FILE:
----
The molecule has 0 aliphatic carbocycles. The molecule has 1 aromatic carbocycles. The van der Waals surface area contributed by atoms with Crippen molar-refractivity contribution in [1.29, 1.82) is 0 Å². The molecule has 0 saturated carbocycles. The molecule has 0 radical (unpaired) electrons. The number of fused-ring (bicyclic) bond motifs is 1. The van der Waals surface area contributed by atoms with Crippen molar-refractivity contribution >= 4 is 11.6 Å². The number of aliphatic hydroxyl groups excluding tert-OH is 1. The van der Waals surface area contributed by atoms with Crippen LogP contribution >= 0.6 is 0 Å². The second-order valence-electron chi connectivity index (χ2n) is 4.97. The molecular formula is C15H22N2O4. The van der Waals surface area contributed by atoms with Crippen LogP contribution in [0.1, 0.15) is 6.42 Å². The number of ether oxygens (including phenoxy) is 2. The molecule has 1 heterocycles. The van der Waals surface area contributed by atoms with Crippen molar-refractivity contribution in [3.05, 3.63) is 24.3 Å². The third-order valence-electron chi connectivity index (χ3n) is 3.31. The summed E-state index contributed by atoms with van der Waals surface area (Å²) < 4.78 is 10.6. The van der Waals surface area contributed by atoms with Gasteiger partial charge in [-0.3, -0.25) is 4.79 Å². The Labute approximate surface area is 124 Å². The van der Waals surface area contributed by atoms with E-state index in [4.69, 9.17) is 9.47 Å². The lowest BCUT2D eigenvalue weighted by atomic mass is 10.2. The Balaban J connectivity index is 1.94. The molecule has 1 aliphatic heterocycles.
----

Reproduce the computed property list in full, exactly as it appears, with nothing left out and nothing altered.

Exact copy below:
The molecule has 0 aliphatic carbocycles. The molecule has 1 aromatic carbocycles. The van der Waals surface area contributed by atoms with Crippen molar-refractivity contribution in [1.29, 1.82) is 0 Å². The molecule has 0 saturated carbocycles. The molecule has 0 radical (unpaired) electrons. The number of fused-ring (bicyclic) bond motifs is 1. The van der Waals surface area contributed by atoms with Crippen molar-refractivity contribution >= 4 is 11.6 Å². The number of aliphatic hydroxyl groups excluding tert-OH is 1. The van der Waals surface area contributed by atoms with Crippen LogP contribution >= 0.6 is 0 Å². The second-order valence-electron chi connectivity index (χ2n) is 4.97. The molecular formula is C15H22N2O4. The van der Waals surface area contributed by atoms with Crippen LogP contribution in [0.1, 0.15) is 6.42 Å². The number of ether oxygens (including phenoxy) is 2. The molecule has 1 heterocycles. The van der Waals surface area contributed by atoms with Crippen molar-refractivity contribution in [3.05, 3.63) is 24.3 Å². The third-order valence-electron chi connectivity index (χ3n) is 3.31. The summed E-state index contributed by atoms with van der Waals surface area (Å²) < 4.78 is 10.6. The van der Waals surface area contributed by atoms with Gasteiger partial charge in [-0.3, -0.25) is 4.79 Å². The Labute approximate surface area is 124 Å². The van der Waals surface area contributed by atoms with E-state index in [4.69, 9.17) is 9.47 Å². The lowest BCUT2D eigenvalue weighted by atomic mass is 10.2. The Balaban J connectivity index is 1.94. The molecule has 1 aliphatic heterocycles.